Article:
The independent pharmacy is being accommodated in temporary premises at present and the task group heard from participants how its provision might have been better coordinated and co-located with the GP surgery with improved forward planning.

One of the objectives in the development of Cranbrook is to develop the employment infrastructure, i.e. create one job per residential dwelling. Employment opportunities exist in nearby Exeter, the SkyPark and the Science Park and eventually in the town itself, with the intention that Cranbrook develops as a small enterprise town. The development of small-scale employment spaces is currently being pursued with the conversion of two residential dwellings into offices. Commercial properties in the town centre have not yet sold. The task group questioned where spaces are in the town for small- and medium-sized enterprises to establish their businesses. An Economic Development Strategy has been developed for Cranbrook.

Well, duh, We knew it wasn’t right! Can you BELIEVE the developers, officers and councillors didn’t see any of these major flaws? Or was it just a rush for maximum profits as fast as possible to take advantage of government sweeteners? AND Councillor Moulding (with his EDDC councillor hat on) was around the whole time but now criticises the project with his DCC hat on? You could not make it up! AND it seems Mr Cohen may have been too busy on the Knowle project to notice, too!

A NEW report has found that Cranbrook is not yet “future proof”, as there is no provision of bungalows, retirement homes, extra care housing and nursing homes for older residents.

The problem was highlighted in findings from a review by a county council task force. The task group’s report states that “a huge amount has been achieved” since building work began at Cranbrook in June 2011.

Cranbrook held its first elections in May and it now has its own Town Council to serve its estimated current population of around 2,500 people living in just over 1,000 homes.

The reports states that although the Cranbrook Medical Centre opened in April 2015, there was a “complete lack of healthcare, social care or other professional support during the first 18-24 months”.

The GP surgery will need a larger premises in future to have sufficient capacity for the town’s expanding population. The task group also found that the pharmacy, which is in a temporary premises, would be better served if it was located with the GP surgery.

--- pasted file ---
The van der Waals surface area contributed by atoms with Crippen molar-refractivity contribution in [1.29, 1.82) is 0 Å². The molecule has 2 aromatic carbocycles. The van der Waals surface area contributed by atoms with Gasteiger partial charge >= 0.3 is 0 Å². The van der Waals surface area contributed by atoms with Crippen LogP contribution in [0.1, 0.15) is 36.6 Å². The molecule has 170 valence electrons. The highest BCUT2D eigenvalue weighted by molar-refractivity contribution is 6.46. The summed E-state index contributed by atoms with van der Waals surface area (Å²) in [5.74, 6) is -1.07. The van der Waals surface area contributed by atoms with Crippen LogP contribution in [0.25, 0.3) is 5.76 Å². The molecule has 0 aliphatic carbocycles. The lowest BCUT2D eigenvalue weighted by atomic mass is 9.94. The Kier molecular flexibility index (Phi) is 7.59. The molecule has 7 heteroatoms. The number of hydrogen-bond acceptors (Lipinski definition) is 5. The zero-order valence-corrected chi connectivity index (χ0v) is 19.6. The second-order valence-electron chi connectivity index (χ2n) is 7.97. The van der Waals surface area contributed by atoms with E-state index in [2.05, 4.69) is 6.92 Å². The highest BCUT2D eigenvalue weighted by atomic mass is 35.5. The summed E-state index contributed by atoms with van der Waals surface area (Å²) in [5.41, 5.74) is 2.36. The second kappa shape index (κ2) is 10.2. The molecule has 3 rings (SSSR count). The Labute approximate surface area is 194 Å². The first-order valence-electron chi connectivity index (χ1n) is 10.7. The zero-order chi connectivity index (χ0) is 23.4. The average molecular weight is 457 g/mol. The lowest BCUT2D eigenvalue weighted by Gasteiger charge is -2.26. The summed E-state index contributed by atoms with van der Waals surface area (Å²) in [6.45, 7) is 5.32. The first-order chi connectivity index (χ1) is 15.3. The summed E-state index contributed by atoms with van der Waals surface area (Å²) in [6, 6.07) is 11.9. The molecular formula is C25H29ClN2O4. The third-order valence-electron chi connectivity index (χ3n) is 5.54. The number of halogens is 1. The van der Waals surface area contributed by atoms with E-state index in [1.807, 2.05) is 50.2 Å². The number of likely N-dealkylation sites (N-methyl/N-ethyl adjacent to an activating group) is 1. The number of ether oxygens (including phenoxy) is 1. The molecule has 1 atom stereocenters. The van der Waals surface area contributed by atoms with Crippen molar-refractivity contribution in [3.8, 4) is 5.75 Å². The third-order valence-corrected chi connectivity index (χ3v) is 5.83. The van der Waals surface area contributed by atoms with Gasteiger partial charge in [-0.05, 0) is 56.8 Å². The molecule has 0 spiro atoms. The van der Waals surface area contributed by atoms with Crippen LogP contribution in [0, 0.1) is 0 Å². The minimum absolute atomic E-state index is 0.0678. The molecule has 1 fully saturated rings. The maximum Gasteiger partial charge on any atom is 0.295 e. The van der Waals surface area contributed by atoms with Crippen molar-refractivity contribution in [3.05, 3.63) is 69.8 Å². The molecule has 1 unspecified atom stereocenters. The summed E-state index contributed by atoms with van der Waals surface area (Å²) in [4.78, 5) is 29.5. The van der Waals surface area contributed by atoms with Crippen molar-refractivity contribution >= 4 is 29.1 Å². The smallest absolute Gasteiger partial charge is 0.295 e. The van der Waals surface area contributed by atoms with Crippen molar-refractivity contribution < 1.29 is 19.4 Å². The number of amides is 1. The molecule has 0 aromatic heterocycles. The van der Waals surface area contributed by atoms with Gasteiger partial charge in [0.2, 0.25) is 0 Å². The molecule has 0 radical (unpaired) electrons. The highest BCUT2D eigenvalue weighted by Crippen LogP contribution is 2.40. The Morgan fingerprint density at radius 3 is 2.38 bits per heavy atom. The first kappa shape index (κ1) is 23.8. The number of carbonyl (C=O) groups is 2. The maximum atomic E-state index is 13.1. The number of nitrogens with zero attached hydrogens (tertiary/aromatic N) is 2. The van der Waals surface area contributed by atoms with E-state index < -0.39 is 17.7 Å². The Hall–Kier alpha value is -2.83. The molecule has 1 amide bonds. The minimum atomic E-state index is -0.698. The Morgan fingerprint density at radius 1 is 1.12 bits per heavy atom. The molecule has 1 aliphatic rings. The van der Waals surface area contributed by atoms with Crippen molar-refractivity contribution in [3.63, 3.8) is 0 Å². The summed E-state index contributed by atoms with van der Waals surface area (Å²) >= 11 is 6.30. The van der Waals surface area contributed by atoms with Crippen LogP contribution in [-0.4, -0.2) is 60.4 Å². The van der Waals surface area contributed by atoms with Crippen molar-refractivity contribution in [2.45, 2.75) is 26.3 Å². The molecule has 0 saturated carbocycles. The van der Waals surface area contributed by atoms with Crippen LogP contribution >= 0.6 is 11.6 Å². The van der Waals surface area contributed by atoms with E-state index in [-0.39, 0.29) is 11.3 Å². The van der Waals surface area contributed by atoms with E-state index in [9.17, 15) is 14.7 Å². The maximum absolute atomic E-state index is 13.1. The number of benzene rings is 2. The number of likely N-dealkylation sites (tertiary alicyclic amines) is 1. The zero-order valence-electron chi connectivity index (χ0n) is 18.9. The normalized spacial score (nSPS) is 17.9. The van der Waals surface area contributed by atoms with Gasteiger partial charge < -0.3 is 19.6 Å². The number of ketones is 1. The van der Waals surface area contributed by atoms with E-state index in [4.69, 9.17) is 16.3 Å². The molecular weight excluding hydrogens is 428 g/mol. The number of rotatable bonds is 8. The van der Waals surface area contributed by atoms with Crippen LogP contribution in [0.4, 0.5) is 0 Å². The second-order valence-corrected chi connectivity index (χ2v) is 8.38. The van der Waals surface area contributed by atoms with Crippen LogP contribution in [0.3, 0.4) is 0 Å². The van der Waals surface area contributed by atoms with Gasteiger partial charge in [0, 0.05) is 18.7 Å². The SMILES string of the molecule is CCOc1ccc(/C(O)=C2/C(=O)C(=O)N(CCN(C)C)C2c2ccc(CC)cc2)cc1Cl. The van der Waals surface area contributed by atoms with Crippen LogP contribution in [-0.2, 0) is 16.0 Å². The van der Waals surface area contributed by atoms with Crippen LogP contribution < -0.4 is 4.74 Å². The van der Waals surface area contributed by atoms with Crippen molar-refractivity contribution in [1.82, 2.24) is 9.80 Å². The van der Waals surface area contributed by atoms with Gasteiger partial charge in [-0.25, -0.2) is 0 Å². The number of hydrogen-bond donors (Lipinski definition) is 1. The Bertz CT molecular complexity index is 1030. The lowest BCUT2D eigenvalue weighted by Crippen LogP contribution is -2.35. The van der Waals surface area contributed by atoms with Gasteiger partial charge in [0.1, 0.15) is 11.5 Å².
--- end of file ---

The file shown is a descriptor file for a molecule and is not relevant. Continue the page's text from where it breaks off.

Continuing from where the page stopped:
The first residents moved to the town in summer 2012 and St Martin’s Primary School opened its doors shortly after, when less than 50 homes were occupied.

The school opened with just 32 children, but over 400 were attending by the end of the Summer Term. The Cranbrook Education Campus opened its doors to primary and secondary school children for the first time this month.

Cranbrook is served by a half-hourly bcus service and it has a network of cycle and walking routes which link to Exeter. The railway station is due to open this autumn, but its delivery is later than initially planned.

Residents in the town benefit from reduced energy prices, thanks to the district heating system which supplies Cranbrook and SkyPark. The system, which is the first low-density district heating system in the country, was hailed a success.

The report highlights some problems which need addressing as well as some areas where things could have been done differently.

It states that “Cranbrook is not yet future proof”, as there is currently no provision of bungalows, retirement homes, extra care housing and nursing homes for older residents.

It also highlights that the planning process for “crucial community infrastructure”, such as a leisure centre, library, children’s centre and town council offices, is only just starting despite the first residents moving in more than three years ago. However, the Younghayes Community Centre was completed ahead of schedule.

Councillor Andrew Moulding, who chaired the task group and is Chairman of the Place Scrutiny Committee, said: “Although the development of the town is a huge success, this task group uncovered many issues which need resolving, such as planning future development in a co-ordinated manner, accelerate provision for older children and young people, and identify the healthcare, social care and general wellbeing needs of the residents in order to plan future services.

“The task group commenced at a time when the development at Cranbrook reached a milestone with the near-completion of Phase 1 and with the imminent development of Sherford, a new town of similar size and scope in the South Hams close to the border with Plymouth.”